Iraq's Odious Debts

Paying for the reconstruction of Iraq

Caspar Weinberger
August 11, 2003

When the 1991 Gulf War ended with the unequivocal triumph of coalition forces in less than 100 hours of exceptionally low-casualty conflict, there was a certain amount of confusion within the U.S. Administration over whether we should push on to Baghdad and oust Saddam Hussein and his regime. In hindsight it’s easy to see that those who argued strongly in favor of this were right. Unfortunately, those who argued that we must respect Iraq’s “sovereignty” and not do anything that might upset its neighbors or the UN carried the day.

Thus, we left Saddam in power – with what was left of his military; we accepted his false promises, all of which in due course were broken; and we treated Iraq as a sovereign nation. Understanding the reasons for these decisions is not nearly as important as acknowledging that we must never go down that road again.

After this year’s even more convincing defeat of Saddam and his military, there is once again division within the U.S. Administration over how to proceed. Iraq’s future is dependent on the sale of its oil. But its oilfields and distribution lines – once the envy of the region – need to be repaired and upgraded, having suffered years of neglect. The funds that have been set aside for this will fall short of the amounts needed. And current projections for oil production will more than likely not be met because of the disrepair and the damage done by looting and sabotage, which will limit funds available for the U.S.-led Coalition Provisional Authority to get the country up and running.

The Bush Administration’s internal debate is over the issue of financing: How are we to raise the billions of dollars needed for the reconstruction of Iraq’s oilfields, not to mention the rest of its infrastructure? Should the proceeds from the sale of Iraqi oil be used to pay these costs, and, if so, who should administer such a plan?

The UN has already passed a resolution putting the Coalition Provisional Authority in charge of Iraq’s finances. (Set aside the question of whether we needed such approval; the fact is that we have the power.) The Export-Import Bank of the U.S. has come up with a plan to finance Iraq’s reconstruction costs. The Ex-Im Bank would issue securities or trade credits backed by revenue from future sales of Iraqi oil – oil-revenue securitization. The proceeds from the sale of these securities would provide the initial funds to repair the oilfields and distribution facilities so that they could start generating income.

The securities could also generate enough in financing for the reconstruction of Iraq’s infrastructure. The Provisional Authority would supervise and manage the oil production and marketing effort.

But, as the Wall Street Journal has reported, this idea has “generated resistance among Administration and UN officials dubious of the Authority’s legal and moral right to assume debts on behalf of the Iraqi people.” These same officials also say that this plan will fuel resentment within Iraq because some Iraqis will feel that their “conquerors” are robbing Iraq of its national resources. The answer to these objections goes back to the issue of sovereignty: Defeated countries that have had their regimes changed have no sovereignty. That comes after a new government that respects human and civil rights – and that can live at peace with itself and its neighbors – is in place. If the Provisional Authority doesn’t have the right to recover the oil revenues to pay for the reconstruction of Iraq’s oilfields and the rest of its infrastructure, who does? It will be years before Iraq’s new government could even borrow on this scale from the international community. What other country – or group of countries – will be able to gather the funds needed to start the oil flowing to market? Are we alone to pay for this?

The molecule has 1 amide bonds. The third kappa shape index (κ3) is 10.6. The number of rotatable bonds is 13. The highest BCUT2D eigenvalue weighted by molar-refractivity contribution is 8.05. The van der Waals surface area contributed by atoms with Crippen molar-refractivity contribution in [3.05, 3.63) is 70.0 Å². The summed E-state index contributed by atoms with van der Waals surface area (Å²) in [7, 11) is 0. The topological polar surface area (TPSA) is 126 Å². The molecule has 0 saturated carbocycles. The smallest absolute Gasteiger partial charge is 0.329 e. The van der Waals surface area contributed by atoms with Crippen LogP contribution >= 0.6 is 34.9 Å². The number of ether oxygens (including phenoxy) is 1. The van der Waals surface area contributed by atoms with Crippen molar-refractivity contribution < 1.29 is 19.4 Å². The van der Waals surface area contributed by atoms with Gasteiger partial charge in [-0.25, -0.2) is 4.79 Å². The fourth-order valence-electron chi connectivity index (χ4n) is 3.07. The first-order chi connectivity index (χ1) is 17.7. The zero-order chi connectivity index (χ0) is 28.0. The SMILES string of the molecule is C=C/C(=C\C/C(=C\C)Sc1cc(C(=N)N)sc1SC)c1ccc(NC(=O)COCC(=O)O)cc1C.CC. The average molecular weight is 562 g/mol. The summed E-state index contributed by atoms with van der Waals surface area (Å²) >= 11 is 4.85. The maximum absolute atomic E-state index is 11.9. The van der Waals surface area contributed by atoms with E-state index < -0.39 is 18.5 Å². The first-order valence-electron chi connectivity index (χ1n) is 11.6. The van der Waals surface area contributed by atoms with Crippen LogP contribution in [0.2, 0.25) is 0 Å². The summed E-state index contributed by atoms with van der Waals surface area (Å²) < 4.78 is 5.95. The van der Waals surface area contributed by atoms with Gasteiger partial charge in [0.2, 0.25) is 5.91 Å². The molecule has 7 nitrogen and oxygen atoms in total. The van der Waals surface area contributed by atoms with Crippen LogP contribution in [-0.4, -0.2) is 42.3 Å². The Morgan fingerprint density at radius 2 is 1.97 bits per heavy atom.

Another and even more absurd objection to the idea of mortgaging future oil revenues is that that debt will be added to the $60 billion to $130 billion in foreign debt lent to Saddam’s regime. The real problem is that the holders of this old debt don’t want it subordinated to a mortgage secured by oil revenues. And guess who are the largest holders of this old debt? France, Germany and Russia. Certain U.S. officials fear these countries will oppose the creation of any new debt superior to theirs.

Why should anyone worry about the opposition of these three countries? Is our fear of them so great that we would bear the burden of reconstruction alone so they can be paid back the money they so improvidently lent Saddam?

If the idea of mortgaging Iraq’s oil revenues causes so much hand-wringing, why not simply use the revenues as they come in to pay us back until the costs of the reconstruction of Iraq’s oilfields and its infrastructure are recovered? This would be simple, fair (these costs would never have been incurred if Iraq and its supporters hadn’t maintained such a regime) and fully based on precedent. Surely the French ought to recall how much they demanded in reparations after World Wars I and II, and the Germans, how much they were called upon to pay after World War I. And both should remember how much the Marshall Plan helped them following World War II.

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